The insular Caribbean is among the few oceanic-type island systems colonized by non-volant land mammals. This region also has experienced the world's highest level of historical mammal extinctions, with at least 29 species lost since AD 1500. Representatives of only 2 land-mammal families (Capromyidae and Solenodontidae) now survive, in Cuba, Hispaniola, Jamaica, and the Bahama Archipelago. The conservation status of Caribbean land mammals is surprisingly poorly understood. The most recent IUCN Red List assessment, from 2008, recognized 15 endemic species, of which 13 were assessed as threatened. We reassessed all available baseline data on the current status of the Caribbean land-mammal fauna within the framework of the IUCN Red List, to determine specific conservation requirements for Caribbean land-mammal species using an evidence-based approach. We recognize only 13 surviving species, one of which is not formally described and cannot be assessed using IUCN criteria; 3 further species previously considered valid are interpreted as junior synonyms or subspecies. Of the 12 reassessed species, 5 have undergone a change in threat status since 2008, with 3 species (Capromys pilorides, Geocapromys brownii, Mesocapromys angelcabrerai) increasing in extinction risk by 1 IUCN category, and 2 species (Plagiodontia aedium, Solenodon paradoxus) decreasing in extinction risk by 2 categories. Only 1 change in threat status represents a genuine change; all other changes are mainly associated with new information becoming available. Hunting, habitat loss, and invasive species represent major threats to surviving species, and conservation of the highly threatened Caribbean land-mammal fauna will require a range of targeted management strategies.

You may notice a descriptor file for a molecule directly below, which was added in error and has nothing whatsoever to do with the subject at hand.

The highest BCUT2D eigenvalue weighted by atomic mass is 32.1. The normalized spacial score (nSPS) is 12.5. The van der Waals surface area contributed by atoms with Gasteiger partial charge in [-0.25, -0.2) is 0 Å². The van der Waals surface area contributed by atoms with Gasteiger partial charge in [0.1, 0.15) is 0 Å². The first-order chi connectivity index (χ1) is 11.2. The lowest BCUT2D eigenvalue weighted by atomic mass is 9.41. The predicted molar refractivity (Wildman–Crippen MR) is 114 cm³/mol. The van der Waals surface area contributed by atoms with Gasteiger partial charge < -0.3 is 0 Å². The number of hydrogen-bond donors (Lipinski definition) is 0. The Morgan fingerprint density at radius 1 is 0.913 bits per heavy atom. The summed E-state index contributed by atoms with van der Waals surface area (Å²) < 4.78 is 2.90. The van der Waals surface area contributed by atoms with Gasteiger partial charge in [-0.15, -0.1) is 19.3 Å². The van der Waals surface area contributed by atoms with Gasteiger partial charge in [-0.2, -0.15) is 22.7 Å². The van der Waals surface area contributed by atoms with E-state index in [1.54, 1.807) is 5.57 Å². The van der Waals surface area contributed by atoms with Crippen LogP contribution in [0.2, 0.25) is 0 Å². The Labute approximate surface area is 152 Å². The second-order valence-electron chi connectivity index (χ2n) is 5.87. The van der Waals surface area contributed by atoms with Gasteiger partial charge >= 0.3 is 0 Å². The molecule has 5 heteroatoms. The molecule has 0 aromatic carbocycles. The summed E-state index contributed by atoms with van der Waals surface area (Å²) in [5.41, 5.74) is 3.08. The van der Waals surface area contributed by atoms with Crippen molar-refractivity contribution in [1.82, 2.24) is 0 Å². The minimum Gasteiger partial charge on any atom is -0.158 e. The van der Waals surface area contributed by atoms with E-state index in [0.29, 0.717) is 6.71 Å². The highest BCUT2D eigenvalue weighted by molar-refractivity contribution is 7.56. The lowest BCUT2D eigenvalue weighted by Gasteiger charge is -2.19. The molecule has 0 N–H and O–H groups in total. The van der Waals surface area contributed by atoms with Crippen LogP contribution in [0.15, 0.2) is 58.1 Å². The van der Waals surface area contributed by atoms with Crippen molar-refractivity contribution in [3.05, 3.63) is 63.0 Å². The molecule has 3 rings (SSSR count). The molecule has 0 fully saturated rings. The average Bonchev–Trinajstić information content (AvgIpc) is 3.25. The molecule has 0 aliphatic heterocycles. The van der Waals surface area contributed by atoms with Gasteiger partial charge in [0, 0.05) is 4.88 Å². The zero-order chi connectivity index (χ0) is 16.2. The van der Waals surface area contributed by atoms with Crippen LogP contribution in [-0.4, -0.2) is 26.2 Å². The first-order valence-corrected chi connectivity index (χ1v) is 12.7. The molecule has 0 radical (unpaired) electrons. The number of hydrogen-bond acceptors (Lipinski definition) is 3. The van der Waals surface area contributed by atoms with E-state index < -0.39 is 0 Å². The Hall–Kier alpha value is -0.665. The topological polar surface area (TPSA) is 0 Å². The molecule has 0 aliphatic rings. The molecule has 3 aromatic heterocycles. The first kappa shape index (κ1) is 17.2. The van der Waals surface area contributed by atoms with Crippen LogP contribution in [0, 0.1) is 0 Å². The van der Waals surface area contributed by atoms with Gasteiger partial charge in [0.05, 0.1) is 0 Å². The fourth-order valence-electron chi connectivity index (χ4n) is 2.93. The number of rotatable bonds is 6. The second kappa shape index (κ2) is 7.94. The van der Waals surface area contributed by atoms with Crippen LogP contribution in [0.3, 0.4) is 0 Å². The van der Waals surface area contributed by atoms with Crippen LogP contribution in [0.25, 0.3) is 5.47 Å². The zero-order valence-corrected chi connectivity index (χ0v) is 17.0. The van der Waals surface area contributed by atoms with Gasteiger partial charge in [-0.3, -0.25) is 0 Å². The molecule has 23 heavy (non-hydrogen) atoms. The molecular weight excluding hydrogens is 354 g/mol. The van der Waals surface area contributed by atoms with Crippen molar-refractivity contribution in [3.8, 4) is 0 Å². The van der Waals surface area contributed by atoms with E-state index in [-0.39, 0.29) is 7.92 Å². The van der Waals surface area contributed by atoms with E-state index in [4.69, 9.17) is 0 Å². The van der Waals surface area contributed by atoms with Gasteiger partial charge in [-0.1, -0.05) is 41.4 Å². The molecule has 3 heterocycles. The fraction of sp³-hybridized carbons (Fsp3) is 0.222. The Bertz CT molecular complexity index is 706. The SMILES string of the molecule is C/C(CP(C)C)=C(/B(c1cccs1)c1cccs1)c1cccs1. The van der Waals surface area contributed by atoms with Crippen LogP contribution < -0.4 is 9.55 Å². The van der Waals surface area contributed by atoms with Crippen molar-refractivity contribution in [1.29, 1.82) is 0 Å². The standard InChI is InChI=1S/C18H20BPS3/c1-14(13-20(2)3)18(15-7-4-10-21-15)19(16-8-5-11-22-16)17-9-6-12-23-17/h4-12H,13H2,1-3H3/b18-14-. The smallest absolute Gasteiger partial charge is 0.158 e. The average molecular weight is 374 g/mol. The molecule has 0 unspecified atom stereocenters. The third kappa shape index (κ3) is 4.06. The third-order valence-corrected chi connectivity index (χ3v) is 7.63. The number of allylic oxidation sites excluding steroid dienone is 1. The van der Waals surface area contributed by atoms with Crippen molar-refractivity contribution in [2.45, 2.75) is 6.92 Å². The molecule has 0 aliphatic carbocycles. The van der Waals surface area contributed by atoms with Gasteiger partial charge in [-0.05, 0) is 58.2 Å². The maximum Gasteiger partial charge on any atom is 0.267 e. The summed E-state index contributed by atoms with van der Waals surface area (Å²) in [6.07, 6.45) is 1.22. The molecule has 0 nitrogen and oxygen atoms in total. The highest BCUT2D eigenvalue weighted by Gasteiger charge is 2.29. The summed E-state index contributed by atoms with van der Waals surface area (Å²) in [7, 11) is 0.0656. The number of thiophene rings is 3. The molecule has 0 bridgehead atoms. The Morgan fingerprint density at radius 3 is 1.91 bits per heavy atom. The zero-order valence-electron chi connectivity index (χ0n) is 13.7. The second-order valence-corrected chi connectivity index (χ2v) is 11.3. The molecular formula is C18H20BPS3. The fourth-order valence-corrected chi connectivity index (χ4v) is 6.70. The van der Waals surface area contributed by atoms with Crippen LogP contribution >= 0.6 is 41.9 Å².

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Vol. 98 • No. 4